These are typically medium to thick-cut hams with a lovely, chewy feel in the tongue and an unique sweetness to the flavor that makes them popular. If you’ve ever had Canadian bacon, you should be able to understand what we’re talking about. The image is courtesy of @lovetocook4ppl The sweetness of this particular sort of ham makes it an excellent match for wines with a similar sweet or fruity flavor.
It’s possible that some of these wines may match well with sweet wines, and you’ll discover some new and intriguing pairing possibilities. Here are some examples of ham that fall within this category:
- Medium to thick-cut hams with a good, chewy feel in the tongue and a characteristic sweetness are typical of this type of ham. Anybody who has had Canadian bacon should understand what we’re talking about. Lovetocook4ppl has provided the image. It is perfect for pairing with sweet or fruity wines because of the sweetness of this particular sort of ham. It’s possible that some of these wines would match well with sweet wines, and you’ll come up with some interesting pairing ideas. This category includes hams such as: ham, bacon, and sausage.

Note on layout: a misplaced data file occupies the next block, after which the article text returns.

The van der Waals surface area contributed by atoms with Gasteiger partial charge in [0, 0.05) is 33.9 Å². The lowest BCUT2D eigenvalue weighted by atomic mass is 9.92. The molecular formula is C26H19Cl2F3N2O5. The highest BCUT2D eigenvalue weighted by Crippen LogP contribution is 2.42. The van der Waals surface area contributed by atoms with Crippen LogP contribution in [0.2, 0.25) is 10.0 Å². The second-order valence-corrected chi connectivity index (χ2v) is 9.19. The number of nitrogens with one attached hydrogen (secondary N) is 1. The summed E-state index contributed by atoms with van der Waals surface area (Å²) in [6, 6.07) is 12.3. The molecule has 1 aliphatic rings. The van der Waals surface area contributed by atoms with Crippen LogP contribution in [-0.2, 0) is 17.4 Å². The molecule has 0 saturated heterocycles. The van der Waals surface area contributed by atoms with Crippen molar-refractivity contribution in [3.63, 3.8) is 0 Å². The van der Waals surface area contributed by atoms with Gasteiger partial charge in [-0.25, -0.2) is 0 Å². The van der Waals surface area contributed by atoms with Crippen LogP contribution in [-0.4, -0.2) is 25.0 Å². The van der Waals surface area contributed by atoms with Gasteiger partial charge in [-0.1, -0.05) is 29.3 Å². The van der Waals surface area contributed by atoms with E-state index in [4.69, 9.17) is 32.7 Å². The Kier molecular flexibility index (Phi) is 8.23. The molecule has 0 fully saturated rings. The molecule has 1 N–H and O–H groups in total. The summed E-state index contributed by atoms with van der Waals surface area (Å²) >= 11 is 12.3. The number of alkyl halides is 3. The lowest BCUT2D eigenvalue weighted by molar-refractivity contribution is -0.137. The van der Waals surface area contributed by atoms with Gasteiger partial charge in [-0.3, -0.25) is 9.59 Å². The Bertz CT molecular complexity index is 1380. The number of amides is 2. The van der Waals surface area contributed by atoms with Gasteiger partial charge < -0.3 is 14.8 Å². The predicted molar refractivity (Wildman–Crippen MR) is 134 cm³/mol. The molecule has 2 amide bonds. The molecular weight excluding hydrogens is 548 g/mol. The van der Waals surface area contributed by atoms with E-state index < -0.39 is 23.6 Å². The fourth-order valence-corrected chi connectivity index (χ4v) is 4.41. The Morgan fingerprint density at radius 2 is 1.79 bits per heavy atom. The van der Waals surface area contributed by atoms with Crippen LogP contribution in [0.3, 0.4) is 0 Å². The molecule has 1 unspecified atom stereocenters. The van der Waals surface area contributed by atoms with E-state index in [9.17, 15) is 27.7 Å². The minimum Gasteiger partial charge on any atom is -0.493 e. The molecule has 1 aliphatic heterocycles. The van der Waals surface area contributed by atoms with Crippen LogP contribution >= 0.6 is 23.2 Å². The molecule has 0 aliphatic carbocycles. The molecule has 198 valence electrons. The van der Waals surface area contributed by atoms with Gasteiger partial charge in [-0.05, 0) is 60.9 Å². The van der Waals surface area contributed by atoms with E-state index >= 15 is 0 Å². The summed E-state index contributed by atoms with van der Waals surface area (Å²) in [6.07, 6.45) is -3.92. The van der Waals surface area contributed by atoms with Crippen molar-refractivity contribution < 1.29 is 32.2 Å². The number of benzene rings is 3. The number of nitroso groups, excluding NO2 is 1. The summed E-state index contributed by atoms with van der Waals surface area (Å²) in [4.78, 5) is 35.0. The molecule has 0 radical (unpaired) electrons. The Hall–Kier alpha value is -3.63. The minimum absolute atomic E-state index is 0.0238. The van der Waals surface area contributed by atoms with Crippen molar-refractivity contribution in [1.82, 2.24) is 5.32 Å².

Suggested Wines to Pair with Sweet and Salty Ham You will discover that the finest matching options for sweet meals are also the best pairing alternatives for sweet wines. Some people, on the other hand, like dry tastes. We’ve included at least one of each in our list of suggested wines for your consideration. Take a look at these: a Pinot Grigio from Jermann & Co. This wine has become a mainstay for many families throughout the Easter holiday season, and if you haven’t tasted it yet, we assure that it will be well worth your time.